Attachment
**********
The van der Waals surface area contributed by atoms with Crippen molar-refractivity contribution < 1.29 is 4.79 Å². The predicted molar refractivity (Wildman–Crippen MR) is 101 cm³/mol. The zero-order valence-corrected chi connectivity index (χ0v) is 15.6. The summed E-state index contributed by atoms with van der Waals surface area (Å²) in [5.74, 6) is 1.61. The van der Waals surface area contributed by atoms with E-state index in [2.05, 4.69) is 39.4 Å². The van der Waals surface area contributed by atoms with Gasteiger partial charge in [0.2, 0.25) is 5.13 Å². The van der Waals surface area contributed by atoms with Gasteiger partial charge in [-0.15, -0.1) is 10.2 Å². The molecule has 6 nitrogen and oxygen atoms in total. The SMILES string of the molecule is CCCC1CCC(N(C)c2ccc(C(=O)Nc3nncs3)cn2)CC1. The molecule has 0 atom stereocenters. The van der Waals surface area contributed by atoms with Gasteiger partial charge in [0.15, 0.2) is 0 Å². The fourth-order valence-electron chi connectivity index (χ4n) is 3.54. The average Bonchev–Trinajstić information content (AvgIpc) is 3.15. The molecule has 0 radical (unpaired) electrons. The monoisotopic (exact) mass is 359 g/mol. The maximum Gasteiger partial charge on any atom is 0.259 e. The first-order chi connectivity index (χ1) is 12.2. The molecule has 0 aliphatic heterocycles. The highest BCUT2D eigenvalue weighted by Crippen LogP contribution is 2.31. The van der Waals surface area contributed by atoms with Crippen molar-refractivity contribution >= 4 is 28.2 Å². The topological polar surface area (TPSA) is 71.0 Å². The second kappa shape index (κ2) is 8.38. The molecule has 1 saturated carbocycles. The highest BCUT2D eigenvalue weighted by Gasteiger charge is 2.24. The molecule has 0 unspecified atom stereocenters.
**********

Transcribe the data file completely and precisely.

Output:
The van der Waals surface area contributed by atoms with Crippen molar-refractivity contribution < 1.29 is 4.79 Å². The predicted molar refractivity (Wildman–Crippen MR) is 101 cm³/mol. The zero-order valence-corrected chi connectivity index (χ0v) is 15.6. The summed E-state index contributed by atoms with van der Waals surface area (Å²) in [5.74, 6) is 1.61. The van der Waals surface area contributed by atoms with E-state index in [2.05, 4.69) is 39.4 Å². The van der Waals surface area contributed by atoms with Gasteiger partial charge in [0.2, 0.25) is 5.13 Å². The van der Waals surface area contributed by atoms with Gasteiger partial charge in [-0.15, -0.1) is 10.2 Å². The molecule has 6 nitrogen and oxygen atoms in total. The SMILES string of the molecule is CCCC1CCC(N(C)c2ccc(C(=O)Nc3nncs3)cn2)CC1. The molecule has 0 atom stereocenters. The van der Waals surface area contributed by atoms with Gasteiger partial charge in [0.15, 0.2) is 0 Å². The fourth-order valence-electron chi connectivity index (χ4n) is 3.54. The average Bonchev–Trinajstić information content (AvgIpc) is 3.15. The molecule has 0 radical (unpaired) electrons. The monoisotopic (exact) mass is 359 g/mol. The maximum Gasteiger partial charge on any atom is 0.259 e. The first-order chi connectivity index (χ1) is 12.2. The molecule has 0 aliphatic heterocycles. The highest BCUT2D eigenvalue weighted by Crippen LogP contribution is 2.31. The van der Waals surface area contributed by atoms with Crippen molar-refractivity contribution >= 4 is 28.2 Å². The topological polar surface area (TPSA) is 71.0 Å². The second kappa shape index (κ2) is 8.38. The molecule has 1 saturated carbocycles. The highest BCUT2D eigenvalue weighted by Gasteiger charge is 2.24. The molecule has 0 unspecified atom stereocenters.